Years ago, in the pre-YouTube era, I was pretty stubborn with my HTML and CSS. It simply had to validate with the W3C or I wouldn't publish it. Here's an entry I wrote exactly six years ago today.
I'm proud to declare that all pages within torontomike.com conform to the W3C XHTML 1.0 standard. That means these web pages are now full-fledged XML documents, which can be validated using any XML parser. Go ahead and click that XHTML 1.0 logo to the left and see for yourself.
The Cascading Style Sheets (CSS) used for torontomike.com have also been validated by the W3C's CSS2 standard. You're welcome to click that CSS logo to the left for proof. Impressed?
In a previous blog entry (see August 25, 2003 / 16:03 EST), I ranted and raved about my attempts to validate my HTML 4.01 code for torontomike.com. HTML 4.01 was the standard before XHTML 1.0. The future, it seems, is XML and since XHTML is XML-based, and ultimately designed to work in conjunction with XML-based user agents, it was really the only way to go as I saw it. I promise future blog entries will be slightly less boring.
That was then, this is now. Although I still hand-code my XHTML and CSS, and I always do my best to write well-formed, valid code that would make the W3C proud, I no longer care if I validate. That's because I know I can't validate and blog in the YouTube age.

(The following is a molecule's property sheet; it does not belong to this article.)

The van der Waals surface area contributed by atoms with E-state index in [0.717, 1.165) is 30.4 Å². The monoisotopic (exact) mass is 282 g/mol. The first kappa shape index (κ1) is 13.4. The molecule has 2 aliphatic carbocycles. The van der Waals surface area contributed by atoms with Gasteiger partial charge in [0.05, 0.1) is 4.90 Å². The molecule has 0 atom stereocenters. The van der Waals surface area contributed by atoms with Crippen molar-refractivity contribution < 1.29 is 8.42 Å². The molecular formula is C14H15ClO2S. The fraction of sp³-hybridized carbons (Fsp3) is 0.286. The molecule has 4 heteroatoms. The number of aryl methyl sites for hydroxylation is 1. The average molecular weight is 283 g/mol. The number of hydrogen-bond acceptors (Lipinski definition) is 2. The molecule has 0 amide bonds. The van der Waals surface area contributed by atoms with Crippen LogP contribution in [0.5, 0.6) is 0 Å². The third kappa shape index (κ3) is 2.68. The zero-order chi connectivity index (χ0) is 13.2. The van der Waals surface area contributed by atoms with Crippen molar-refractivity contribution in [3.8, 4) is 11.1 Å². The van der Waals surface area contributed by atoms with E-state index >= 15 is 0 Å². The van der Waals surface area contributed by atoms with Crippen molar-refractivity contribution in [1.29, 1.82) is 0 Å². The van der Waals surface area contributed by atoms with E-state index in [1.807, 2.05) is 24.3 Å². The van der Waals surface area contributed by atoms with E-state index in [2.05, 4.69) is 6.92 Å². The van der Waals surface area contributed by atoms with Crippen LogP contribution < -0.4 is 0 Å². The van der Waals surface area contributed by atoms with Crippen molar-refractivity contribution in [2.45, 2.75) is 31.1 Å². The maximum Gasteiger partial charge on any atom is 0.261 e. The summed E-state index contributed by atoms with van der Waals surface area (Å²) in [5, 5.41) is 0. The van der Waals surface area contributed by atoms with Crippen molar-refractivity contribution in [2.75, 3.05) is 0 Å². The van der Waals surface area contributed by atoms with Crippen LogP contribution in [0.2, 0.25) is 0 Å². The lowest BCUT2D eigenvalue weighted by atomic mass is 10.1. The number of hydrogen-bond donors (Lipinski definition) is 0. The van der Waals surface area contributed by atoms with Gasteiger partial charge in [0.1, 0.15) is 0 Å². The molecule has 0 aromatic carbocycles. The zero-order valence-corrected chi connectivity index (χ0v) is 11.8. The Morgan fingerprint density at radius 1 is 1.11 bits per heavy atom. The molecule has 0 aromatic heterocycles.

Every time I embed a video from YouTube, I'm simply copying down their code. Their code is totally invalid. There are several errors:
- reference to entity "fs" for which no system identifier could be generated
- reference to entity "feature" for which no system identifier could be generated
- reference to entity "hl" for which no system identifier could be generated
- reference to entity "color1" for which no system identifier could be generated
- reference to entity "color2" for which no system identifier could be generated
- general entity "feature" not defined and no default entity
- many, many more
There are also several warnings. The W3C rejects YouTube's embed code as invalid, but the browsers don't seem to care. If it displays properly and works, does it really matter if it validates?
The answer, I've decided, is no. It no longer matters if your XHTML and CSS validates with the W3C because, at the end of the day, you're the only person who gives a shit.
I've made my peace with the W3C in this YouTube age. I'm invalid, and that's okay.